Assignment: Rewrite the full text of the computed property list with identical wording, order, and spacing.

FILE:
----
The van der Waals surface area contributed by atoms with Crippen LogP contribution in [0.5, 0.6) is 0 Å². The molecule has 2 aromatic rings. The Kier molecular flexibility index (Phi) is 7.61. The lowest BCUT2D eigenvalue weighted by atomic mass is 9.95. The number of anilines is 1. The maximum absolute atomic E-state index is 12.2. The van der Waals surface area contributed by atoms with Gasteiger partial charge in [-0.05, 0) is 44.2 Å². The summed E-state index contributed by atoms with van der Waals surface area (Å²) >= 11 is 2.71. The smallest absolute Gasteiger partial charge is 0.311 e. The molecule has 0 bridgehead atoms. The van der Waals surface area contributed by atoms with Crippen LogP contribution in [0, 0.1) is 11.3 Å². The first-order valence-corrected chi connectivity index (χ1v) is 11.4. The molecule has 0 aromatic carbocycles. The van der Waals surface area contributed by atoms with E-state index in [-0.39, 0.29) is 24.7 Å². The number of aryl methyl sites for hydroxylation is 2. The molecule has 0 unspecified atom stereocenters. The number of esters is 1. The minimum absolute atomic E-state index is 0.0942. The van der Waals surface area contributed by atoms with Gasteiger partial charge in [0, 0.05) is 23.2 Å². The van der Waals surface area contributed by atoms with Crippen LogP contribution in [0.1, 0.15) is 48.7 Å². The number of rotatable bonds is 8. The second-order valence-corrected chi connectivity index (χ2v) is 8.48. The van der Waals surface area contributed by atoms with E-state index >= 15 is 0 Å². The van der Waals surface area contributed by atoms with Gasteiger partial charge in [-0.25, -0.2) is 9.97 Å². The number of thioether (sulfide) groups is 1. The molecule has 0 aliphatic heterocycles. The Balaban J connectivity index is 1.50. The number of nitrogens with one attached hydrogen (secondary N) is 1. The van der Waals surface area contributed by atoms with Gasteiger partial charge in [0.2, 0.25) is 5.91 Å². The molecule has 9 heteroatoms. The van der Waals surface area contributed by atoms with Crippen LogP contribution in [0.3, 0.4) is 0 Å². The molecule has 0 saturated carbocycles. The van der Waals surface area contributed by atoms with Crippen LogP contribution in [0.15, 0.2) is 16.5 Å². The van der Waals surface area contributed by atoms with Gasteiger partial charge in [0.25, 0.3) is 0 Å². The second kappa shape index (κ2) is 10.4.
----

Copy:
The van der Waals surface area contributed by atoms with Crippen LogP contribution in [0.5, 0.6) is 0 Å². The molecule has 2 aromatic rings. The Kier molecular flexibility index (Phi) is 7.61. The lowest BCUT2D eigenvalue weighted by atomic mass is 9.95. The number of anilines is 1. The maximum absolute atomic E-state index is 12.2. The van der Waals surface area contributed by atoms with Gasteiger partial charge in [-0.05, 0) is 44.2 Å². The summed E-state index contributed by atoms with van der Waals surface area (Å²) >= 11 is 2.71. The smallest absolute Gasteiger partial charge is 0.311 e. The molecule has 0 bridgehead atoms. The van der Waals surface area contributed by atoms with Crippen LogP contribution in [0, 0.1) is 11.3 Å². The first-order valence-corrected chi connectivity index (χ1v) is 11.4. The molecule has 0 aromatic carbocycles. The van der Waals surface area contributed by atoms with E-state index in [-0.39, 0.29) is 24.7 Å². The number of aryl methyl sites for hydroxylation is 2. The molecule has 0 unspecified atom stereocenters. The number of esters is 1. The minimum absolute atomic E-state index is 0.0942. The van der Waals surface area contributed by atoms with Gasteiger partial charge in [0, 0.05) is 23.2 Å². The van der Waals surface area contributed by atoms with Crippen LogP contribution in [0.1, 0.15) is 48.7 Å². The number of rotatable bonds is 8. The second-order valence-corrected chi connectivity index (χ2v) is 8.48. The van der Waals surface area contributed by atoms with E-state index >= 15 is 0 Å². The van der Waals surface area contributed by atoms with Gasteiger partial charge in [-0.25, -0.2) is 9.97 Å². The number of thioether (sulfide) groups is 1. The molecule has 0 aliphatic heterocycles. The Balaban J connectivity index is 1.50. The number of nitrogens with one attached hydrogen (secondary N) is 1. The van der Waals surface area contributed by atoms with Gasteiger partial charge in [0.2, 0.25) is 5.91 Å². The molecule has 9 heteroatoms. The van der Waals surface area contributed by atoms with Crippen LogP contribution in [0.3, 0.4) is 0 Å². The molecule has 0 saturated carbocycles. The van der Waals surface area contributed by atoms with Crippen LogP contribution in [0.15, 0.2) is 16.5 Å². The van der Waals surface area contributed by atoms with Gasteiger partial charge in [0.25, 0.3) is 0 Å². The second kappa shape index (κ2) is 10.4.